If you bought a 10-year U.S. bond at the beginning of the year, it was a horrible bet. At the time, long-term interest rates had collapsed as much of the world looked for a ‘safe haven’ in U.S. government debt.
Yet 10-year bond buyers forgot that bonds do well in a crisis only if you own them before everyone has panicked, not after.
As shown below, the 10-year bond yield has increased substantially year to date, rising to about 3.8% from 2.5% in early January. That’s a huge move in 10-year bond terms.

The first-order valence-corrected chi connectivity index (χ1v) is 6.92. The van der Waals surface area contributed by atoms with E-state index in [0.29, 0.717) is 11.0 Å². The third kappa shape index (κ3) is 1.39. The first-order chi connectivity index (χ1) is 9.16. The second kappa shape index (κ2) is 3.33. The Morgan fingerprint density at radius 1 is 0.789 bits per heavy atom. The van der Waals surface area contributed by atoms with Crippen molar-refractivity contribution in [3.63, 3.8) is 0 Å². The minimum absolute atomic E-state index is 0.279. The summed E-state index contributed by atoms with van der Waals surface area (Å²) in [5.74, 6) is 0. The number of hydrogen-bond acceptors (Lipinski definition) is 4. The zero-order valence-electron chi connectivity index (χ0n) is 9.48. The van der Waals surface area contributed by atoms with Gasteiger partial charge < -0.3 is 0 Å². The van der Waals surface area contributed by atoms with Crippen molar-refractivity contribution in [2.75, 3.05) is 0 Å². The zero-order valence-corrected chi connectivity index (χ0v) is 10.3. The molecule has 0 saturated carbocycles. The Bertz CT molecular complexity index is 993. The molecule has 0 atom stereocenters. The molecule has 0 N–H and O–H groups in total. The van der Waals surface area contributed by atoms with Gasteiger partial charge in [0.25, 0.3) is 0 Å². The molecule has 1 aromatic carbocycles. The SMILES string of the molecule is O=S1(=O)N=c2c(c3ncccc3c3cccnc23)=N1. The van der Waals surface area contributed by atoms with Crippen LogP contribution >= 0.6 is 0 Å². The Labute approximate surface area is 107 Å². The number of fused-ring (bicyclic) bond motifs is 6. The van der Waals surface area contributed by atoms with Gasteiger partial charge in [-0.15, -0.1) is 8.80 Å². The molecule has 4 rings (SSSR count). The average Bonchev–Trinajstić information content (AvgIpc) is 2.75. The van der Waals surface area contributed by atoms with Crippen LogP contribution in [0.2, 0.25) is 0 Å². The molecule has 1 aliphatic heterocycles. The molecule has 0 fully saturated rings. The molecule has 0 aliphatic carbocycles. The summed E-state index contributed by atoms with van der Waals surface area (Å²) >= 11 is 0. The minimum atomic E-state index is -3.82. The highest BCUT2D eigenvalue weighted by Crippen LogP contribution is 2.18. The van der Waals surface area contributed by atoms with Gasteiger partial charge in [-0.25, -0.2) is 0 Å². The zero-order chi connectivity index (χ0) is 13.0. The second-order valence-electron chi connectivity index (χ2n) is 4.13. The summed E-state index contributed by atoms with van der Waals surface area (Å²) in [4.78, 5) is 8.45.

Bond prices move in the opposite direction of market yields, thus the old 10-year bond that went for $100 in January would now go for about $90 (Using a simple bond calculator) given that it has to pay 3.8% yield with its old low coupon. Look at any U.S. long-term bond ETF, it’ll be down for the year. Meanwhile, stocks and even junk bonds have rallied.
Worse yet, if U.S. interest rates are hiked, or U.S. inflation picks up, the 10 year bond in our example will likely fall even further in value. Simply put, it’s not a ‘safe haven’ investment when everyone is herding into it.
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